The United States government holds hundreds of thousands of immigrants in its more than 200 detention centers located in different states. The immigrants are detained in these places for entering the US unlawfully, and await processing for legal entry into the country (asylum seekers) or deportation. Detention is conducted by the Immigration and Customs Enforcement (ICE) and Customs Border Protection (CBP). The centers also hold children under the supervision of the Office of Refugee Resettlement program. The high cost of operation prompted the government to privatize the centers by contracting them to private corporations. This paper will discuss the history of detention centers, their spread across America, alternatives, federal spending, privatization, and criticisms.
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The history of immigration detention dates back to the 1930s when Ellis Island was used as a holding facility for foreigners throughout the Second World War. Its operations lasted until the 1950s when it fell into disuse. At the end of the 1970s, the detention system had less than 3,000 immigrants and asylum seekers (Nethery & Silverman, 2015). In the 1980s, President Reagan developed a program to counter the mass entry of immigrants from Haiti (Ghosh, 2019). The facilities that were created were criticized for poor living condition and rampant cases of abuse. In the 1990s, the facilities increased significantly. However, by 2017, the number had decreased as private centers had taken control of some of the smaller centers (Ghosh, 2019). The Trump administration has called for more stringent immigration policies that have led to the detention of more immigrants.
Facilities across America
The immigrant detention system in the US has been expanding rapidly as the number of undocumented immigrants rises. There are approximately 200 detention facilities across the country (American Immigration Council, 2020). Government statistics reveal that 10% of immigrants are in detention centers run by ICE while 20% are in county and local governments’ facilities (Kassie, 2019). Approximately 70% are held in centers that are run by private corporations (American Immigration Council, 2020). According to government statistics, during the Fiscal Year 2018, the ICE was holding 396,448 people (Kassie, 2019). Unaccompanied children are held in facilities operated by health and human services. However, more than 500 children have been reported to be detained in private centers (American Immigration Council, 2020). ICE has contracted several groups. For instance, the Geo Group operates 64 immigration detention facilities and prisons.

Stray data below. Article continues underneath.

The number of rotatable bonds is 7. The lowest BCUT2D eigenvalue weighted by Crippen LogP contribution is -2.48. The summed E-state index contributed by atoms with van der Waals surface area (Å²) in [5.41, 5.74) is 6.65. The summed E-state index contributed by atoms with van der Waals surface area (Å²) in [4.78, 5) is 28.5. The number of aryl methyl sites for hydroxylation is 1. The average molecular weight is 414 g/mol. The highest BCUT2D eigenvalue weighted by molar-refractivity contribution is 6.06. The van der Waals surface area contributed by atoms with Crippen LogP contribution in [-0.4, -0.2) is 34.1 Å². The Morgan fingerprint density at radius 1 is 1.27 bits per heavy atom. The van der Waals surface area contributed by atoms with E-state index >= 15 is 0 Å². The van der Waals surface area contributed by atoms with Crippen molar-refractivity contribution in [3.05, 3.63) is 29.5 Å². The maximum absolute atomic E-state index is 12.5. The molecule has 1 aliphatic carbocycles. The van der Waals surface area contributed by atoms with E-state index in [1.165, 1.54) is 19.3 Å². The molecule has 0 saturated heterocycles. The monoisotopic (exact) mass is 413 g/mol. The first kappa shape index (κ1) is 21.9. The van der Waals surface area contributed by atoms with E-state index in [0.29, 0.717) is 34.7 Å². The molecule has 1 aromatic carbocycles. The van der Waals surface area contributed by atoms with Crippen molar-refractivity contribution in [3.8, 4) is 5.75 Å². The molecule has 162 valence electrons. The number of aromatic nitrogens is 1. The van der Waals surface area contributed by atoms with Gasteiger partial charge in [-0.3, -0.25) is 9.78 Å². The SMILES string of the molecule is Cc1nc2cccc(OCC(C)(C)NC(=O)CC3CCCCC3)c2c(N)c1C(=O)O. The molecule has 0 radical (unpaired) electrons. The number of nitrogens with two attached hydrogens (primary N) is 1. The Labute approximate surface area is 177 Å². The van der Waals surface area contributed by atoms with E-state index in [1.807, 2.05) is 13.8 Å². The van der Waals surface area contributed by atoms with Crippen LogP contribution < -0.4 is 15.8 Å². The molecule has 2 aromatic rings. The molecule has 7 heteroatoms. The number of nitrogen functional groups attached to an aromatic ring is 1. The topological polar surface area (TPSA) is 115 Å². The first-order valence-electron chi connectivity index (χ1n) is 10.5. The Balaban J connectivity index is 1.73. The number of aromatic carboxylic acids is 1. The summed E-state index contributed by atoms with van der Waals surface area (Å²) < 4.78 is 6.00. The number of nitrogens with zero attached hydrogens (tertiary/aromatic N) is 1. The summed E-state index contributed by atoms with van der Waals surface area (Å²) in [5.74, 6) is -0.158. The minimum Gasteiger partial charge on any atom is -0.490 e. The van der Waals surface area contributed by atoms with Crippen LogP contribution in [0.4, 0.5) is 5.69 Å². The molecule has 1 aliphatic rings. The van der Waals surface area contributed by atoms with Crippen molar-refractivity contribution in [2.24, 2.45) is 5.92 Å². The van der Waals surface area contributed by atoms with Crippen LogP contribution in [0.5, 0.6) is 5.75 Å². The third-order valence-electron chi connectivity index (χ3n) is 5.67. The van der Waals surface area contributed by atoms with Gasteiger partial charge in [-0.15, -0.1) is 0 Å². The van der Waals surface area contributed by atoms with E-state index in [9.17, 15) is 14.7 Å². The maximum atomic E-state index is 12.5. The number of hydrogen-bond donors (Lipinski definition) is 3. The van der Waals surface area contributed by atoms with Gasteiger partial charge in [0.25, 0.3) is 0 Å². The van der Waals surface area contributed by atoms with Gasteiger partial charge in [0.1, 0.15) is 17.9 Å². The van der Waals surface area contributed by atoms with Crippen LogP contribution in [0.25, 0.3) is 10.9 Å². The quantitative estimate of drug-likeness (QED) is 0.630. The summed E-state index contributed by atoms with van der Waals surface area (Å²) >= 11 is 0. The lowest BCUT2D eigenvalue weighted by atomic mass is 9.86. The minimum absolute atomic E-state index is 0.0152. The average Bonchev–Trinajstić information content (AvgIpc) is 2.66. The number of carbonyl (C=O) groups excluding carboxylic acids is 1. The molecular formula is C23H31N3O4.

Alternatives to Detention Centers
Advocacy groups like Detention Watch Network, the International Detention Coalition, and the Women’s Refugee Commission have contended that the US could decrease the cost of immigrant detention by investing in alternatives. The centers have become difficult to operate because of the rapidly growing population. As a result, the ICE has developed alternatives as a mitigation measure. They include home visits, electronic monitoring, and phone check-ins (Kassie, 2019). These alternatives were developed after an increase in accusations of housing individuals in squalid living conditions, abuse of immigrants, poor hygiene, and lack of medical care. According to ICE, more than 98, 373 people are monitored through electronic devices (Kassie, 2019). The cost of monitoring an individual under the alternative programs is $4.43 a day while under the detention centers model it is more than a hundred dollars daily (Kassie, 2019). These programs have eased the organization’s financial burden because they are inexpensive.